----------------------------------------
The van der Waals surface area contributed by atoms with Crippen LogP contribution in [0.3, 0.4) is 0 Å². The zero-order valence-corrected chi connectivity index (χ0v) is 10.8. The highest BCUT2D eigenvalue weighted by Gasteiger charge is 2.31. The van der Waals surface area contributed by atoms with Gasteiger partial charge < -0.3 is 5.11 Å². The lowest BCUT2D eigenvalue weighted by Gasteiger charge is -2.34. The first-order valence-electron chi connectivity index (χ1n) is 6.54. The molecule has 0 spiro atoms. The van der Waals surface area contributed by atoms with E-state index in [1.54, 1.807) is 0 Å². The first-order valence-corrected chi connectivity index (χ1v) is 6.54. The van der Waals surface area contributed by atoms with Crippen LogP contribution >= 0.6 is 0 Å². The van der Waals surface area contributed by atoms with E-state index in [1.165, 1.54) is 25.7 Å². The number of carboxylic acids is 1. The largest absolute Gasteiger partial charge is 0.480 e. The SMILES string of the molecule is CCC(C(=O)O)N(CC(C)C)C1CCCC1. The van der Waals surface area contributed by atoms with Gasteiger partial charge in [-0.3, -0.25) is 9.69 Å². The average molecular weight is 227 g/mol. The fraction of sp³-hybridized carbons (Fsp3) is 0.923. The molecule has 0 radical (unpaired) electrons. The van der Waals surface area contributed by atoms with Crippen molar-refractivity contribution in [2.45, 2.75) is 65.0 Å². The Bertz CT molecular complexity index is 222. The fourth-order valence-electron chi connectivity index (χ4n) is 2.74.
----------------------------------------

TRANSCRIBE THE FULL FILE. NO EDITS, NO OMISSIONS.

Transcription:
The van der Waals surface area contributed by atoms with Crippen LogP contribution in [0.3, 0.4) is 0 Å². The zero-order valence-corrected chi connectivity index (χ0v) is 10.8. The highest BCUT2D eigenvalue weighted by Gasteiger charge is 2.31. The van der Waals surface area contributed by atoms with Gasteiger partial charge < -0.3 is 5.11 Å². The lowest BCUT2D eigenvalue weighted by Gasteiger charge is -2.34. The first-order valence-electron chi connectivity index (χ1n) is 6.54. The molecule has 0 spiro atoms. The van der Waals surface area contributed by atoms with E-state index in [1.54, 1.807) is 0 Å². The first-order valence-corrected chi connectivity index (χ1v) is 6.54. The van der Waals surface area contributed by atoms with Crippen LogP contribution >= 0.6 is 0 Å². The van der Waals surface area contributed by atoms with E-state index in [1.165, 1.54) is 25.7 Å². The number of carboxylic acids is 1. The largest absolute Gasteiger partial charge is 0.480 e. The SMILES string of the molecule is CCC(C(=O)O)N(CC(C)C)C1CCCC1. The van der Waals surface area contributed by atoms with Gasteiger partial charge in [-0.3, -0.25) is 9.69 Å². The average molecular weight is 227 g/mol. The fraction of sp³-hybridized carbons (Fsp3) is 0.923. The molecule has 0 radical (unpaired) electrons. The van der Waals surface area contributed by atoms with Crippen molar-refractivity contribution in [2.45, 2.75) is 65.0 Å². The Bertz CT molecular complexity index is 222. The fourth-order valence-electron chi connectivity index (χ4n) is 2.74.